Registered with the Registrar of Newspapers for India under R.N.I 53640/91

Vol. XXVII No. 10, September 1-15, 2017

Our Readers Write

The Canal yesterday

Recently I read about the plans to revive and renovate the Buckingham Canal in Andhra Pradesh. It was mentioned that the Canal meets the Bay of Bengal at Muttukadu. I am confused. If it is so, What is the waterway that runs along Madras Central Station and falls into the sea at the Marina? I remember being told that this was Buckingham Canal!

In the late 1940s and early 50s, on my way to school in Sowcarpet. I used to watch sail boats gliding along the Canal, laden with timber, rice, pulses, chillies, etc. from places now in Andhra Pradesh for shops in Kotwal Market. As the boats neared the Salt Cotaurs road bridge, sails were lowered, rolled and tied up, and the boats docked at the Elephant Gate wharf from where the loads were transported to Kotwal Market by single and double bullock carts!

I recall my grandfather narrating his experience of using this mode of transport when trains were not yet popular! It used to take 3-4 days and nights to traverse the distance of about 170km from Nellore to Madras, with halts for cooking food, etc.! If the weather was fine, they slept on the boat under the starry sky; otherwise, the boat was tied to a sturdy tree on the bank and the crew and passengers slept in it. On arrival in Madras the merchant-passengers accompanied their merchandise to the traders, delivered them and collected the proceeds in cash!

Referring to pollution of the Canal by the NCTP, (MM, August 1st) this is nothing new. In the past, the water in the Canal used to change colour frequently – the reason, I used to be told, was due to discharge of effluents into the Canal by the then B&C Mills; on days of dyeing of fabrics, the colour of the water was the colour of the dye used at the mills!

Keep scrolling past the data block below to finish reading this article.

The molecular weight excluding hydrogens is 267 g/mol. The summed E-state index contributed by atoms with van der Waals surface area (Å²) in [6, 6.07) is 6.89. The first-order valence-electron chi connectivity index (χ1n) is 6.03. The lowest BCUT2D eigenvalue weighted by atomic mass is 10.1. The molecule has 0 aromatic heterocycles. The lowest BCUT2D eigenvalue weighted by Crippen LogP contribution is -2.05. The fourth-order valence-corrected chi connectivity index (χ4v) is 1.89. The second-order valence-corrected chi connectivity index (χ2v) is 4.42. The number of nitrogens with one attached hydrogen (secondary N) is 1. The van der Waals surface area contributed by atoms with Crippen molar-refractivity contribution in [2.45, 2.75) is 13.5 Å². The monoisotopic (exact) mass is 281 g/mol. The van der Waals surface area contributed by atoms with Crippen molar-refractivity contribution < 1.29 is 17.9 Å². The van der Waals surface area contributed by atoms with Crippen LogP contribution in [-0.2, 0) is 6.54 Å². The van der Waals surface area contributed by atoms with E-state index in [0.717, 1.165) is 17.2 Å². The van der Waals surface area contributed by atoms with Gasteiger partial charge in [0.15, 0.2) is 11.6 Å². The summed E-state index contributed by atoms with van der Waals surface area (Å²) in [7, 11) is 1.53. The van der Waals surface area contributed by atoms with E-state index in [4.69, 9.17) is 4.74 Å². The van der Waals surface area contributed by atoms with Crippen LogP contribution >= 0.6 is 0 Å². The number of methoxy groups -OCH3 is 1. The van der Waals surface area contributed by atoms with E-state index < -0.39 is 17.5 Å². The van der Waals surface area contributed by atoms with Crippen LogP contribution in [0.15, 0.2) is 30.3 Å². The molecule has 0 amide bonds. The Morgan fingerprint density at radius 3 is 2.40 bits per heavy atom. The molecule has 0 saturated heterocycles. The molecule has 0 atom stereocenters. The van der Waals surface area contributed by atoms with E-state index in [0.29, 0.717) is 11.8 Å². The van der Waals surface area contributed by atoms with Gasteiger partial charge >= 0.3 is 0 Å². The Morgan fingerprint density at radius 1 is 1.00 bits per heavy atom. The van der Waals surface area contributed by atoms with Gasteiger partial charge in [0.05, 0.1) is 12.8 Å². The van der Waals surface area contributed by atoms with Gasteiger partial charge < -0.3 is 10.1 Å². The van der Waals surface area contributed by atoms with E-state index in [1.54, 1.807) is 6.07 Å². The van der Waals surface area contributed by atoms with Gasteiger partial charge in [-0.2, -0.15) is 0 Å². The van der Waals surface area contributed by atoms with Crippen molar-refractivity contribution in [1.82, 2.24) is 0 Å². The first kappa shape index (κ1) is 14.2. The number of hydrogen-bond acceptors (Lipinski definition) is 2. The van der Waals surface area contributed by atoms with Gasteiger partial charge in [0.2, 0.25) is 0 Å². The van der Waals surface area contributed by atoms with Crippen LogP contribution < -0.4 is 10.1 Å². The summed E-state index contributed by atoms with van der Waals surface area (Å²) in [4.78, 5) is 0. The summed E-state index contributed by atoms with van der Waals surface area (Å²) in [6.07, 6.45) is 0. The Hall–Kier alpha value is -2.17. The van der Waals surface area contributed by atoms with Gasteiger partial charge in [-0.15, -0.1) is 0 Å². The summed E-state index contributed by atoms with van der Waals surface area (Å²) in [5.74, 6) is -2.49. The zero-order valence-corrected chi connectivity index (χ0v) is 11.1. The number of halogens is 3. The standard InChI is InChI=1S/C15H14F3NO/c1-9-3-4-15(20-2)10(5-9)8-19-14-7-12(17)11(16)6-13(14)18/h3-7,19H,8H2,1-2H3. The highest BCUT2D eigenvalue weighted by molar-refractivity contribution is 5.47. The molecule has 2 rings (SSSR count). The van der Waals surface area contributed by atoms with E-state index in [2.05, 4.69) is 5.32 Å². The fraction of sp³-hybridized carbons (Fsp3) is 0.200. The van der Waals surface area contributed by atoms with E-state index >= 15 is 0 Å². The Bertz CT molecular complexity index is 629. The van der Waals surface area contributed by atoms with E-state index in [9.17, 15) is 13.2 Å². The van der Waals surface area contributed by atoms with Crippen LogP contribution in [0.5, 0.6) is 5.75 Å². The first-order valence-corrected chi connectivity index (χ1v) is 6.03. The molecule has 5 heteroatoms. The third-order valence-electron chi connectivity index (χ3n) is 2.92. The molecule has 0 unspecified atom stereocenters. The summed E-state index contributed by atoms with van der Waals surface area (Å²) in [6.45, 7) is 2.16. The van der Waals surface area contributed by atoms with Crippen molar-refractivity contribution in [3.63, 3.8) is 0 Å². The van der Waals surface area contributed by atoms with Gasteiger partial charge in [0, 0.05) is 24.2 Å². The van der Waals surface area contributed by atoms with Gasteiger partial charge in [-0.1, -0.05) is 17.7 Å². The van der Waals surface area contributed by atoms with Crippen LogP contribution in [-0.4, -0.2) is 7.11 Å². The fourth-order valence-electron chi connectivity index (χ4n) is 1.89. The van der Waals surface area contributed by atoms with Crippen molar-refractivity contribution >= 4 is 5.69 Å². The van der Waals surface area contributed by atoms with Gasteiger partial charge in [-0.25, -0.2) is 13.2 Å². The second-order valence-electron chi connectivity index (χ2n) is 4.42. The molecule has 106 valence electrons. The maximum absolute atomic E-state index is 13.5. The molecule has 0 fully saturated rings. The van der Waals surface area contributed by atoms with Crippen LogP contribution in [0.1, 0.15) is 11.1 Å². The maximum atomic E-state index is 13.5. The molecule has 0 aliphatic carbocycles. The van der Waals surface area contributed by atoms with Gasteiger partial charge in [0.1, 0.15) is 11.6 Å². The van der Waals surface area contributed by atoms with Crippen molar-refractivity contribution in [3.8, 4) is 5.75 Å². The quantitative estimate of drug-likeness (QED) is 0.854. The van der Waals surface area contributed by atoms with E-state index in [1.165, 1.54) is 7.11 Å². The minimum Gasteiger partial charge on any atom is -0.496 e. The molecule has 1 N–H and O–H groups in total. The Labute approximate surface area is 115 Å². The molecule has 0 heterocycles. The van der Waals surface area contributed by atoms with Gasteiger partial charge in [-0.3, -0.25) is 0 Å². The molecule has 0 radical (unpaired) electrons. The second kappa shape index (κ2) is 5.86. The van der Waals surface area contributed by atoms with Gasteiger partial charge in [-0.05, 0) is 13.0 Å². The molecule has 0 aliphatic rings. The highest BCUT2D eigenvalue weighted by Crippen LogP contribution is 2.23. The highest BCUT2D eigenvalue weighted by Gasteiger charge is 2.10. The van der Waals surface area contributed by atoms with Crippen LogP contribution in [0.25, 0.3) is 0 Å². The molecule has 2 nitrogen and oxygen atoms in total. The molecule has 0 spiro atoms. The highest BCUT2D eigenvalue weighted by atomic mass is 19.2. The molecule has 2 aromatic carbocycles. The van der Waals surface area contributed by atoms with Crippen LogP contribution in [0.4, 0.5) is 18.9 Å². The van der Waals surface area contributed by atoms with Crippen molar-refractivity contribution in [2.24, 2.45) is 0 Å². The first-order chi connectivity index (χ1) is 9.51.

J.V. Perumal

Natesan booklets

Modern Review, edited by Ramananda Chatterjee and Indian Review edited by G. A. Natesan (MM, Aug. 1st) gave space for liberal minded persons to express their views without inhibition. My father was a subscriber to both as well as a contributor of articles.

Natesan also brought out biographies of eminent persons as booklets. As a young boy, I learnt about freedom fighters and other leaders from those little books. I suggest that they be republished and local language editions also be brought out. Our children have no patriots as role models other than cine stars and cricketers.

S.S. Rajagopalan
30, Kamarajar Street
Chennai 600 093

The MGR Museum

In the article titled ‘A museum in memory of MGR’ it has been mentioned that the MGR Memorial House is maintained by a retired High Court Judge. I wish to inform you that the museum was established and is maintained by MGR Charities, a trust headed by Dr. Latha Rajendran, the niece of Mrs. Janaki Ramachandran.

Kavitha G.
Director, MGR Charities
27, Arcot Mudali Street
Chennai 600017


This is Sir Alladi Krishnaswami Aiyar; we had used his son’s (Alladi Ramakrishnan) picture last fortnight in the article They bestrode this 125-year-old building. We regret the error.

The Editor

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